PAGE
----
Doing It Right

To see an example of an organization that is meeting the pandemic challenge (both in terms of response and communicating about the response) check out the website for this Seattle restaurant.

Curiosity meets fear in Alternative Truths: Endgame

Everywhere I go, they’re talking about paths to the future. What will our food, and our food supplies, be like? How will countries with conflicting world views resolve (or fail to resolve) those differences? What careers will “dead-end” and which will be lucrative? What materials will we use to build houses, and what plans will we use to build communities? How will we protect children, and how will we care for the sick and the aging? How will we treat each other in what is clearly going to be a very different world?

Endgame cover

B Cubed Press, publisher of the Alternative Truths anthologies, is taking a look at possible futures in Alternative Truths III: Endgame. You’ll find several of us from previous B Cubed Press anthologies in here, along with some new voices. The book is getting some thoughtful reviews on Amazon.com.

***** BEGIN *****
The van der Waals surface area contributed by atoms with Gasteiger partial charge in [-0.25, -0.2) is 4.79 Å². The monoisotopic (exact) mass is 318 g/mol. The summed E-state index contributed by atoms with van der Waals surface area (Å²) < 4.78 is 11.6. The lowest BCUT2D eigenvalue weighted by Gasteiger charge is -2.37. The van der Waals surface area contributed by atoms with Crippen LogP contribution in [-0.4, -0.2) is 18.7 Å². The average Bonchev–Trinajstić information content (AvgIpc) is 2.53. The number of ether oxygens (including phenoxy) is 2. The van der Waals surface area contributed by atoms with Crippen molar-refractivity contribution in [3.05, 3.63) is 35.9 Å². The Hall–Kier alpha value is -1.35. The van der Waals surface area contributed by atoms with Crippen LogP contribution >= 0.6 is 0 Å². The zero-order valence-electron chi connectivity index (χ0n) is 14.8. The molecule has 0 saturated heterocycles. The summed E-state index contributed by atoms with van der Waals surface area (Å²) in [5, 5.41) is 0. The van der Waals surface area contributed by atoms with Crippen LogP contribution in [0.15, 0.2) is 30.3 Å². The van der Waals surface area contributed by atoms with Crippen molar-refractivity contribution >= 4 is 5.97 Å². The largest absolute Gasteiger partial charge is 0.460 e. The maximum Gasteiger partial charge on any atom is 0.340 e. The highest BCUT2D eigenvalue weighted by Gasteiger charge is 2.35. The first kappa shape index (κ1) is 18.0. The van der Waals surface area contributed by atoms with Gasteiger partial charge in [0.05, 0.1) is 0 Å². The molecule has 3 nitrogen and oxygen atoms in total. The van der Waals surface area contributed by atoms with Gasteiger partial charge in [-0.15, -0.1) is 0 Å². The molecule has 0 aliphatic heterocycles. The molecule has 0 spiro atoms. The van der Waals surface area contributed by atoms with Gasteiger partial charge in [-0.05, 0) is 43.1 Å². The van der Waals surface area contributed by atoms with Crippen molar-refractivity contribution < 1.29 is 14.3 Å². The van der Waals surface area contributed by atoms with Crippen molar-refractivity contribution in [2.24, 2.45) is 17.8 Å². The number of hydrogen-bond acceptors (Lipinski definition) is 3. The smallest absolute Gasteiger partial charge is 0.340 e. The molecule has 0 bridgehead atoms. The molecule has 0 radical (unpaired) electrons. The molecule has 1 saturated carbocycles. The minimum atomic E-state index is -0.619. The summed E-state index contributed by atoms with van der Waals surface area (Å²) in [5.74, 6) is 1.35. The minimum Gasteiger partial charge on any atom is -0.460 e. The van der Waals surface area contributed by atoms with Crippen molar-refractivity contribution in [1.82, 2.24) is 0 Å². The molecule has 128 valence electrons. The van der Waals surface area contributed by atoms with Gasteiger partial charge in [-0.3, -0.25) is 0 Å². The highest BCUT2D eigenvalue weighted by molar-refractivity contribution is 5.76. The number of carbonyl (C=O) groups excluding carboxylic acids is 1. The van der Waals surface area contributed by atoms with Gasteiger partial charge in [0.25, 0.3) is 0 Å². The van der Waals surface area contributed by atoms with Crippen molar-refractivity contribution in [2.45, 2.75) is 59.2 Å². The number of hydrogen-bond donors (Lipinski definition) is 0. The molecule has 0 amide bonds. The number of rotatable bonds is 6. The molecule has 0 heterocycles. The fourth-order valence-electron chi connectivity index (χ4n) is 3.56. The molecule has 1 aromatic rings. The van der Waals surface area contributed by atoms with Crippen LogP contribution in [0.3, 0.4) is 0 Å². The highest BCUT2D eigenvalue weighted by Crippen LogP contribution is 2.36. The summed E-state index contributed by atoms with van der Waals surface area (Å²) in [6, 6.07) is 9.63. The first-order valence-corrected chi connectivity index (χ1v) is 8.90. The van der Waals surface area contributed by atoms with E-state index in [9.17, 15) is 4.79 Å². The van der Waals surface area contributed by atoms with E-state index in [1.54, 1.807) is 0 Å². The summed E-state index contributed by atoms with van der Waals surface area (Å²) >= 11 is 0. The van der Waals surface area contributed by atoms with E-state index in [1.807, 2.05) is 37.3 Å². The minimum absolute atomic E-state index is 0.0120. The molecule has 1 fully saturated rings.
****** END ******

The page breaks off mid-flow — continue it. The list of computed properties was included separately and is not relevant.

Paula Hammond’s “Fortunate Son” posits an alternate past in Vietnam to bring us a heartbreakingly beautiful alternate future for the United States.

“The Nature of the Problem” by Thomas A. Easton looks the problem of human credulity — a scientist has discovered a biological explanation for why humans have trouble figuring out what’s true and what isn’t.

In Debora Godfrey’s startling “No Excuse,” an Attorney General carries out a fantasy prosecution to please the president.

Essays, poems, and even songs round out this collection — a book that Amazon lists under both “satire” and “short stories.” Whether you seek inspiration as you plan for the future or share in the dark predictions a few of the authors put forward, I think you’ll find our new anthology thought provoking.

Anthologies: Variations on a Theme

The Metaphorosis Books anthology Reading 5 x 5 was designed to provide insight into the process by which authors write to a detailed theme.

Themed anthologies and themed magazine issues are big these days. They enable editors to focus on timely topics and they attract new readers interested in those issues. Themed publications are inspiring for writers, too. In the past year, I’ve written stories for six anthologies: